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Old 13th November 2017, 09:57   #1
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Question How much longer will we have to wait for a proper car configurator in India?

1) Need an i10 Magna AT with airbags, ABS and a sunroof?
2) Want an Octavia vRS with a manual transmission?
3) Dreaming about a Jeep Compass Sport with AWD?

Well, you get the gist!

These are reasonable asks but simply not available in our market as of now.

All this is possible only with a car configurator. In developed markets, the car configurator is a standard affair across manufacturers. Right from Dacia to Bentley. It is a section available within the official website for customers to pick and choose from the list of existing trims once a specific model is selected.

Some examples below:
1) Build and price all new Fiesta in the UK
2) The Bentley car configurator
3) Build your Suzuki

A fully blown configurator available in the UK for Ford
How much longer will we have to wait for a proper car configurator in India?-capture.jpg


We do have some very watered down configurators available with a few manufacturers even now. But the options are severely restricted and the customer just gets to choose only the colour or some basic vinyl treatment at the dealer once the car is dispatched from the factory.

1) Build your Ignis
2) Build your own Hyundai

The watered down version available at Nexa for Ignis
How much longer will we have to wait for a proper car configurator in India?-capture1.jpg


On the other hand, an actual configurator presents the best of both worlds for the customer and the manufacturer. A customer gets what he wants without changing a model or the brand itself. And also by not paying through the nose for features he/ she doesn't need. And the manufacturer gets to keep the business from a customer who would have jumped ship otherwise. And also take their time to block parts with suppliers, build at the factory and deliver to the customer through the dealer.

Sure, there will be a lot of delay to get the car you have configured as the whole process requires a lot of lead time. But all we are asking for is an option where the customer gets a choice to pick and choose from the different specifications and trims available to the manufacturer in the factory already. No one is asking for a power-train or a wheel which isn't available here already. Not right at the start at least.


The high end segments offer this utility already. But in all cases I know, customers just pick from the list of cars available at the dealer. No one bothers to configure and wait for the car to be made from the factory. Maybe people aren't willing to wait that long when they pay so much. And the wait is longer as the parts or vehicle itself is imported. Or is there another reason why this hasn't picked up in the upper segments?

And currently, all the configurations are done according to the whims and fancy of the dealers. I have heard of cases where a 911 came to the dealership with a MT (instead of a PDK) which is very hard to move in our market and had to be sold with a lot of sweeteners. So, the dealers now pick only those options which are sure to move.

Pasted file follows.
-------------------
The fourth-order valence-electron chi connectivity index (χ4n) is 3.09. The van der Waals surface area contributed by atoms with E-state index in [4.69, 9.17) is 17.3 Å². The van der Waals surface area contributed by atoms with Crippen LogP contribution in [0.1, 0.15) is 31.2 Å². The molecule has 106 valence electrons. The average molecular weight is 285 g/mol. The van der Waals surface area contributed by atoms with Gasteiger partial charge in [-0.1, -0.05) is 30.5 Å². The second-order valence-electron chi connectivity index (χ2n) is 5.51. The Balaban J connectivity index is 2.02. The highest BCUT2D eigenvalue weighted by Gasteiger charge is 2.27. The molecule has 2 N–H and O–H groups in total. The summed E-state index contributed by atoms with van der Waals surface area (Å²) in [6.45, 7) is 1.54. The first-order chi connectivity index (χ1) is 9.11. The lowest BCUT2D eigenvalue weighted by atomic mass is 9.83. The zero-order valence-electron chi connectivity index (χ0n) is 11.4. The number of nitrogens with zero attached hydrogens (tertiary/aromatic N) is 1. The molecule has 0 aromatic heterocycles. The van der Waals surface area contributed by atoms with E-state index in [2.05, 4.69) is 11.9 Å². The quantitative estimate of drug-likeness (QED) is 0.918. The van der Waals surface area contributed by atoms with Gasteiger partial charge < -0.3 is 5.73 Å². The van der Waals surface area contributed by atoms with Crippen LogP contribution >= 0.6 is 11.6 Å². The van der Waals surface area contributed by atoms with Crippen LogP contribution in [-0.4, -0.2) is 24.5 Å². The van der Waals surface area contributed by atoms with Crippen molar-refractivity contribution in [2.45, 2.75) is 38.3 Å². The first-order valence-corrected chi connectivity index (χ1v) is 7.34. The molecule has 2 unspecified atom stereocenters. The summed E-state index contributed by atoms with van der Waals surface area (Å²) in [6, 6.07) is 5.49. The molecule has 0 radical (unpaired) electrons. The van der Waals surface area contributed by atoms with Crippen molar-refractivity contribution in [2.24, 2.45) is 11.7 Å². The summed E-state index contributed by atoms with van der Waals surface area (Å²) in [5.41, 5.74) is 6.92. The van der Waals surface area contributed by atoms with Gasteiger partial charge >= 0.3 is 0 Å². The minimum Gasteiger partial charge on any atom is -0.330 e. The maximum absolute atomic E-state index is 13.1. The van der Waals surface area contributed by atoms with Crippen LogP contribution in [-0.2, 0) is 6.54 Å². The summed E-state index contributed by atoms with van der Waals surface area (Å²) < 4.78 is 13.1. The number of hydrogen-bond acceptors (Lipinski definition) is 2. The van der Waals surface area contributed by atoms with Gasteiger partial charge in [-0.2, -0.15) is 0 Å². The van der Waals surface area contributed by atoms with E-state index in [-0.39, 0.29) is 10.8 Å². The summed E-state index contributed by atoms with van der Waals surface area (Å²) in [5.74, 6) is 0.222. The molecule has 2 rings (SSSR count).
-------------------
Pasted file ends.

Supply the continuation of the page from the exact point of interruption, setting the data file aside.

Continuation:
But I think there is an opportunity and a customer base willing to be part of this process in the mainstream segments now. Think about it! The model you have always wanted in the exact spec that you have wanted within your budget. All you need is to wait for a month or two. And I am sure that won't be a problem for most out there. And there is also a certain joy in owning a machine you have configured and got built. And now with OEM fit, finish and warranty. I just cannot think of reasons why this wouldn't work.

Your turn manufacturers!!
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Old 13th November 2017, 10:08   #2
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Default How much longer will we have to wait for a proper car configurator here?

Do you know what is the average time of delivery for cars with such customisation?

This is exactly the problem I m going through as I could not see any car offering me what I want exactly. I was impressed with the features in Hyundai Verna but I wanted a more luxury version of it and hence was exploring Elantra. To my surprise, Elantra features list misses some of the important features that would otherwise qualify as luxury features but are part of Verna. I looked into Elantra alternatives - Jetta and Corolla Altis and I think I need to wait for facelift of both these cars as both these were launched more than a year or two ago and the variants I was looking for did not even have cruise control and sunroof.

I guess customisation would have made my life a lot easier and I would have had what I wanted
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Old 13th November 2017, 10:28   #3
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Default re: How much longer will we have to wait for a proper car configurator in India?

The answer for your question is - "When there is a demand for such a configurator" or rather, when the whole car ecosystem in India is ready for an overhaul, and owners are no longer demanding deliveries within a day or two and the accessories market is no longer encouraged by buyers.

That might never happen in India, at least with the mainstream brands like Maruti or Hyundai. Perhaps, the ones dishing out smaller numbers can have the bandwidth to accomodate custom configured cars on their assembly lines.